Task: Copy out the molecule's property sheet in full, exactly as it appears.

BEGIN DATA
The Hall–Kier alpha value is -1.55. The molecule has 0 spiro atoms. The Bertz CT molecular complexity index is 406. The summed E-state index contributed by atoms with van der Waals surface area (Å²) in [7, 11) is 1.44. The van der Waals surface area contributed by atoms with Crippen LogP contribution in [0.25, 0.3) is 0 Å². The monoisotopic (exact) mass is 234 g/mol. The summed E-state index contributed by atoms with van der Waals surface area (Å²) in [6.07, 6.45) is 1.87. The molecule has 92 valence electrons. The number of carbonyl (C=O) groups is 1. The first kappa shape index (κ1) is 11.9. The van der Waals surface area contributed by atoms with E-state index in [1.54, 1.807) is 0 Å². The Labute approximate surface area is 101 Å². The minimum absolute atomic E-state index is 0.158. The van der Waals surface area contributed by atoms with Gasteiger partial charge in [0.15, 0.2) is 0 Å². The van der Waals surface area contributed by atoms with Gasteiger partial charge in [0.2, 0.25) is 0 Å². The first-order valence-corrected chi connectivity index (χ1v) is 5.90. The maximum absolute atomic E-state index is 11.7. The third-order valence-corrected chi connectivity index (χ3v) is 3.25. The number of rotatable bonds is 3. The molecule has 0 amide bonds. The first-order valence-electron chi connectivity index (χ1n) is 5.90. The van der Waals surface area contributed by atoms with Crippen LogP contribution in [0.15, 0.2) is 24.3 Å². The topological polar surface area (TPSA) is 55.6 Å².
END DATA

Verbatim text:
The Hall–Kier alpha value is -1.55. The molecule has 0 spiro atoms. The Bertz CT molecular complexity index is 406. The summed E-state index contributed by atoms with van der Waals surface area (Å²) in [7, 11) is 1.44. The van der Waals surface area contributed by atoms with Crippen LogP contribution in [0.25, 0.3) is 0 Å². The monoisotopic (exact) mass is 234 g/mol. The summed E-state index contributed by atoms with van der Waals surface area (Å²) in [6.07, 6.45) is 1.87. The molecule has 92 valence electrons. The number of carbonyl (C=O) groups is 1. The first kappa shape index (κ1) is 11.9. The van der Waals surface area contributed by atoms with E-state index in [1.54, 1.807) is 0 Å². The Labute approximate surface area is 101 Å². The minimum absolute atomic E-state index is 0.158. The van der Waals surface area contributed by atoms with Gasteiger partial charge in [0.15, 0.2) is 0 Å². The van der Waals surface area contributed by atoms with Gasteiger partial charge in [0.2, 0.25) is 0 Å². The first-order valence-corrected chi connectivity index (χ1v) is 5.90. The maximum absolute atomic E-state index is 11.7. The third-order valence-corrected chi connectivity index (χ3v) is 3.25. The number of rotatable bonds is 3. The molecule has 0 amide bonds. The first-order valence-electron chi connectivity index (χ1n) is 5.90. The van der Waals surface area contributed by atoms with Crippen LogP contribution in [0.15, 0.2) is 24.3 Å². The topological polar surface area (TPSA) is 55.6 Å².